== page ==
Rineke Dijkstra: An Ode
Stedelijk Museum Amsterdam
20 May — 5 August, 2017
Curated by Karen Archey and Hripsimé Visser
The exhibition both includes iconic photographic works and highlights her early video work and her return to the medium in recent years. The exhibition also premieres three works that have never been displayed in the Netherlands.
This year, the celebrated Dutch photographer Rineke Dijkstra (Sittard, 1959) is the recipient of the 2017 Hasselblad Foundation International Award in Photography, the medium’s most prestigious award. In honor of Dijkstra, the Stedelijk Museum, who has followed her work since the 1990s and in 2005 mounted an international traveling survey, presents Rineke Dijkstra: An Ode, a snapshot of the artist’s photographic and video work ranging from 1994 to the present.
Rineke Dijkstra: An Ode totals 21 photographs and four videos. The exhibition is primarily comprised of the Stedelijk Museum’s extensive holdings of Dijkstra’s work, supplemented with loans from the artist. Shown for the first time in the Netherlands are Marianna [The Fairy Doll], 2014; Marianna and Sasha, Kingisepp, Russia, November 2 2014, 2014; and Odessa, Ukraine, August 6 1993, 1993.
IDENTITY IN CONSTRUCTION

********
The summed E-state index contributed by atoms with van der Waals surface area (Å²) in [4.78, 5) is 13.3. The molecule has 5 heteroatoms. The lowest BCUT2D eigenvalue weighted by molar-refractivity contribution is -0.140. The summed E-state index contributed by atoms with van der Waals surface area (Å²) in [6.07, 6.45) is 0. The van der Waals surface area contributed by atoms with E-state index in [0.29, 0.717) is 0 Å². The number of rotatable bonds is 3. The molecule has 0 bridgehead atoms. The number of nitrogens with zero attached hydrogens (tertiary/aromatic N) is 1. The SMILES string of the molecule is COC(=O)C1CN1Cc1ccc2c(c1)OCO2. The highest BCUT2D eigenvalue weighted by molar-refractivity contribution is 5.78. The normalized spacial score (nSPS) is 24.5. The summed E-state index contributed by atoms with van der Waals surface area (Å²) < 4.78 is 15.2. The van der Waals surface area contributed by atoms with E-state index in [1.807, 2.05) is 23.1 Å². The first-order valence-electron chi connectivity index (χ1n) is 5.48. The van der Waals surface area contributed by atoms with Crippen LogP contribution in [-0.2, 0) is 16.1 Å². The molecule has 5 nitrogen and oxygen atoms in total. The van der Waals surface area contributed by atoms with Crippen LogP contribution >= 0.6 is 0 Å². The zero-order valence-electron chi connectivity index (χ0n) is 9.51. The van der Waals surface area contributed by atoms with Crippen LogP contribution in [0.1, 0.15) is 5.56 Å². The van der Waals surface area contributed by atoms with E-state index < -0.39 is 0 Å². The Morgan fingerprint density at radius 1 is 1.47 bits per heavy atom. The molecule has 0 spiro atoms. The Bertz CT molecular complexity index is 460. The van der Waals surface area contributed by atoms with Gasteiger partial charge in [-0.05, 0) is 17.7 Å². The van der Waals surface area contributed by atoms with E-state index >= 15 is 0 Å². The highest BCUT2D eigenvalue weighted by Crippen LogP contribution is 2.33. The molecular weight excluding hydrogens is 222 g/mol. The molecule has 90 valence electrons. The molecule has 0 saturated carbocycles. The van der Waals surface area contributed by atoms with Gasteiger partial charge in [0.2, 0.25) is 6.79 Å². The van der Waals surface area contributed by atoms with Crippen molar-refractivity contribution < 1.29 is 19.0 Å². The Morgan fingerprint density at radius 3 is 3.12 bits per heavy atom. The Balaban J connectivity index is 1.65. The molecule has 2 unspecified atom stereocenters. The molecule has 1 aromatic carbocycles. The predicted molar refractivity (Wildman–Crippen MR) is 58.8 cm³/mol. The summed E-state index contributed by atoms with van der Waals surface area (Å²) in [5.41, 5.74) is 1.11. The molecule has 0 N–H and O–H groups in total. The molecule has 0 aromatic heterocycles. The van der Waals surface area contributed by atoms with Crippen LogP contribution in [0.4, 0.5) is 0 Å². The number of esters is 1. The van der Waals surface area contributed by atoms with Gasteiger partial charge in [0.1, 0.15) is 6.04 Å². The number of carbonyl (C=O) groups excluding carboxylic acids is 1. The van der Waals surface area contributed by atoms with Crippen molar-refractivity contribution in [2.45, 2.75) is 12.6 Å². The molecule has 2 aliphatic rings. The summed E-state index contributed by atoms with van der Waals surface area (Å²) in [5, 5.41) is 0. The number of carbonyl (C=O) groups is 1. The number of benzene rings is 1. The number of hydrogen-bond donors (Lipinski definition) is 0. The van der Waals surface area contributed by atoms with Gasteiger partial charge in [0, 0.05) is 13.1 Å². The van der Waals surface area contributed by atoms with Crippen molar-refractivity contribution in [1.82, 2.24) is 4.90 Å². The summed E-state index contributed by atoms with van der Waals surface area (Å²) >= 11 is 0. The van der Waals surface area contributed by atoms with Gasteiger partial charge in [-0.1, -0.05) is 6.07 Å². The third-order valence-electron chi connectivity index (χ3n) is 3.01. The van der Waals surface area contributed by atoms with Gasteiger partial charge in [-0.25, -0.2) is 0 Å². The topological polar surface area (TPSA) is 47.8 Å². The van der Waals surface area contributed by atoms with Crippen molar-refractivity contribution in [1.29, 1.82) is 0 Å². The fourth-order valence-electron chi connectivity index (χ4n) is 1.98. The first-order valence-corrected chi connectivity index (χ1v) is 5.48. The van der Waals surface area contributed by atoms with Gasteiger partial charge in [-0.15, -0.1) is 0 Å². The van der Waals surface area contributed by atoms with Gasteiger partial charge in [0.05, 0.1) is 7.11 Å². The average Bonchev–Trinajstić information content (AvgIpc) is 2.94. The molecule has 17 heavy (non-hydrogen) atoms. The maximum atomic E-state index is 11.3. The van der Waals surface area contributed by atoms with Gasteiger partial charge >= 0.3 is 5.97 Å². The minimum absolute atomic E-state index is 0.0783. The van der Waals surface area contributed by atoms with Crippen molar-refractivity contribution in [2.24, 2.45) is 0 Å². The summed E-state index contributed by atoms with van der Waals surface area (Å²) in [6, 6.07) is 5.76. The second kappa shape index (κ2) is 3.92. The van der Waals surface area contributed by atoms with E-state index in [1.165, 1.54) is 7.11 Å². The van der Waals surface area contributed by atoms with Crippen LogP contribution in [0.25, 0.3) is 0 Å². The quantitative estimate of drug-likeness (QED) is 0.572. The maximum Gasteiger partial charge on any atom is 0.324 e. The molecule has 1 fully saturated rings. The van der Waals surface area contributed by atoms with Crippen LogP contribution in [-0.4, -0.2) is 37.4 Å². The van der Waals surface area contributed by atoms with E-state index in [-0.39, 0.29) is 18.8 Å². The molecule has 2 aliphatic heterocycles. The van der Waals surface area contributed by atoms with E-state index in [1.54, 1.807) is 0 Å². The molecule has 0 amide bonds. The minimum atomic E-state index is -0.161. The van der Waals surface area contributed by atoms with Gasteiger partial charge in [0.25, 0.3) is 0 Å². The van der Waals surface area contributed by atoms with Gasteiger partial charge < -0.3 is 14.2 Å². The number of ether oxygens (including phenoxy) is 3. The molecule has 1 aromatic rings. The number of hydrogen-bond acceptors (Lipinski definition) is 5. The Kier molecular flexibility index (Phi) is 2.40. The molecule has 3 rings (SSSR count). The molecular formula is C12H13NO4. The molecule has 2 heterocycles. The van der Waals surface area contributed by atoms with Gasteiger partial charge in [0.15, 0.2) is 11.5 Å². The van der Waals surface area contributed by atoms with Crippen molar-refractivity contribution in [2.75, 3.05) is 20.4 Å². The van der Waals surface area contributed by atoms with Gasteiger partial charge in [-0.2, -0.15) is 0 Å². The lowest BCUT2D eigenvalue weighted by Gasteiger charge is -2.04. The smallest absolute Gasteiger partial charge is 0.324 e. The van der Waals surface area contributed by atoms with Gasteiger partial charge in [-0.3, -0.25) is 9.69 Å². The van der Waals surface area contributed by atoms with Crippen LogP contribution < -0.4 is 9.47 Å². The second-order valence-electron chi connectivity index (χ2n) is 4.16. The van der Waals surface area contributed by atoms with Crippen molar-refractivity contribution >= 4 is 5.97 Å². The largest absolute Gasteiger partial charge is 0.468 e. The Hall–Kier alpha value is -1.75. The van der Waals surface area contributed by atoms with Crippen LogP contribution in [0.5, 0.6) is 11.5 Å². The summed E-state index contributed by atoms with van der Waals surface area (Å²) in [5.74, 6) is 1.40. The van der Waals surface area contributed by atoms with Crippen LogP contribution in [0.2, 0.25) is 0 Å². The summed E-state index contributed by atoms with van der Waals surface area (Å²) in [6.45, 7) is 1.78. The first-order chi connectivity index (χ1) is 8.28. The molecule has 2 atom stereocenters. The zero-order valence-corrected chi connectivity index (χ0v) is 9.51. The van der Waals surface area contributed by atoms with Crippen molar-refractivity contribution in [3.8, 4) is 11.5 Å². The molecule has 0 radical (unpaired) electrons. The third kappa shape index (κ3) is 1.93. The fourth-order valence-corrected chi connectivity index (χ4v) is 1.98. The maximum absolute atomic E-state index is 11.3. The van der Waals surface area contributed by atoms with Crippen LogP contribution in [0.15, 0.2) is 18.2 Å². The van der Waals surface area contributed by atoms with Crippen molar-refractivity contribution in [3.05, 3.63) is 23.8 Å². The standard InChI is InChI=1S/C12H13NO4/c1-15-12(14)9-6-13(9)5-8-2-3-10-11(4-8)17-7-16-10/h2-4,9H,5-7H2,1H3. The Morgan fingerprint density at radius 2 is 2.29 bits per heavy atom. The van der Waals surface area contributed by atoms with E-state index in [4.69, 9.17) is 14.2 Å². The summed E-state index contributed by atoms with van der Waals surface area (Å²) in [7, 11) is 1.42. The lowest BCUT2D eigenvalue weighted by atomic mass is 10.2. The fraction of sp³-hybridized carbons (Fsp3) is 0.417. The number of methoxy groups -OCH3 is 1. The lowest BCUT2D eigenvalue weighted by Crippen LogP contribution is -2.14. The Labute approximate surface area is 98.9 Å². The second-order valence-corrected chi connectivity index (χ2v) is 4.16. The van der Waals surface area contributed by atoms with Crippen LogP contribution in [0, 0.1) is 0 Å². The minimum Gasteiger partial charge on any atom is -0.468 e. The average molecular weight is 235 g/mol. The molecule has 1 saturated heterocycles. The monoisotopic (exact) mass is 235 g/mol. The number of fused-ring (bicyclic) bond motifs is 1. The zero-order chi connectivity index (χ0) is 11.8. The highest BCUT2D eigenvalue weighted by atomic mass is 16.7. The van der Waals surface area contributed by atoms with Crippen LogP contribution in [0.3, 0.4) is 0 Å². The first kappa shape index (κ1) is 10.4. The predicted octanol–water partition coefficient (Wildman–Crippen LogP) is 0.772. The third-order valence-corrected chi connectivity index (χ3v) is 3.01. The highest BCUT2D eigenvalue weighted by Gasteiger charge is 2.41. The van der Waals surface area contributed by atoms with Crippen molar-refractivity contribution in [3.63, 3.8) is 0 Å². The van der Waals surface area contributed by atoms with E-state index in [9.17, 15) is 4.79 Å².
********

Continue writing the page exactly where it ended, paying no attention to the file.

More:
Rineke Dijkstra's striking photographs, often frontal portraits that capture youth and young adults in periods of transition and fragility, lay bare the tenderness of identity construction in the making. The marks of social rearing come through in her subject’s self-representation, whether it be through a young man’s induction to the military (Olivier, 2000-2003), or through a carefully-rehearsed ballet dance (Marianna [The Fairy Doll], 2014), the insecurities and swagger of adolescents on a club night (The Buzz Club, Liverpool, UK / Mystery World, Zaandam, NL, 1995-1996), or the simultaneous trauma and joy of giving birth (Tia, 1994; Julie, 1994; Tecla, 1994 and Saskia, 1994). Dijkstra’s masterfully composed portraits encapsulate universally relatable truths about our lived experience as social beings, our bittersweet and carefully rehearsed induction into the world of humanity. Dijkstra’s photography is known for the beauty and virtuosity of her work, and the way she balances pose, detail and chance to create her stunning compositions. Her photographs, marked by their technical mastery, combine the objective gaze of social portrait photography, such as that of August Sander, with an arresting emotional dimension.